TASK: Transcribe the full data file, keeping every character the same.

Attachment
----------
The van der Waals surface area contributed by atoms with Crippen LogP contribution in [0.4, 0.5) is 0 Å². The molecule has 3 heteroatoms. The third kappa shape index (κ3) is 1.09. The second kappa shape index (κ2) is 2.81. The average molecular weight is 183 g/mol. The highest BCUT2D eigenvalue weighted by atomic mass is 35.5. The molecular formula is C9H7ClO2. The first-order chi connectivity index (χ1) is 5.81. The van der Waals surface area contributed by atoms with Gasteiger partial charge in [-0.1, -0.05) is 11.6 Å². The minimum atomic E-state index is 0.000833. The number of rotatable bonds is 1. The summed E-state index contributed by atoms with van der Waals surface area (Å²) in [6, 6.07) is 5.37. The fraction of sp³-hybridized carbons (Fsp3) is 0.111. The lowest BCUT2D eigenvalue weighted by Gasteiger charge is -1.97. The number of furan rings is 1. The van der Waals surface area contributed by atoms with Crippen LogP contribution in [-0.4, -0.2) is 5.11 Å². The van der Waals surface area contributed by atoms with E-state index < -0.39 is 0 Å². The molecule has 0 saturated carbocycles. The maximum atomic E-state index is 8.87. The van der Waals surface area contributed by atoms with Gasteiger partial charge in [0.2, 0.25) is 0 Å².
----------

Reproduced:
The van der Waals surface area contributed by atoms with Crippen LogP contribution in [0.4, 0.5) is 0 Å². The molecule has 3 heteroatoms. The third kappa shape index (κ3) is 1.09. The second kappa shape index (κ2) is 2.81. The average molecular weight is 183 g/mol. The highest BCUT2D eigenvalue weighted by atomic mass is 35.5. The molecular formula is C9H7ClO2. The first-order chi connectivity index (χ1) is 5.81. The van der Waals surface area contributed by atoms with Gasteiger partial charge in [-0.1, -0.05) is 11.6 Å². The minimum atomic E-state index is 0.000833. The number of rotatable bonds is 1. The summed E-state index contributed by atoms with van der Waals surface area (Å²) in [6, 6.07) is 5.37. The fraction of sp³-hybridized carbons (Fsp3) is 0.111. The lowest BCUT2D eigenvalue weighted by Gasteiger charge is -1.97. The number of furan rings is 1. The van der Waals surface area contributed by atoms with Crippen LogP contribution in [-0.4, -0.2) is 5.11 Å². The van der Waals surface area contributed by atoms with E-state index < -0.39 is 0 Å². The molecule has 0 saturated carbocycles. The maximum atomic E-state index is 8.87. The van der Waals surface area contributed by atoms with Gasteiger partial charge in [0.2, 0.25) is 0 Å².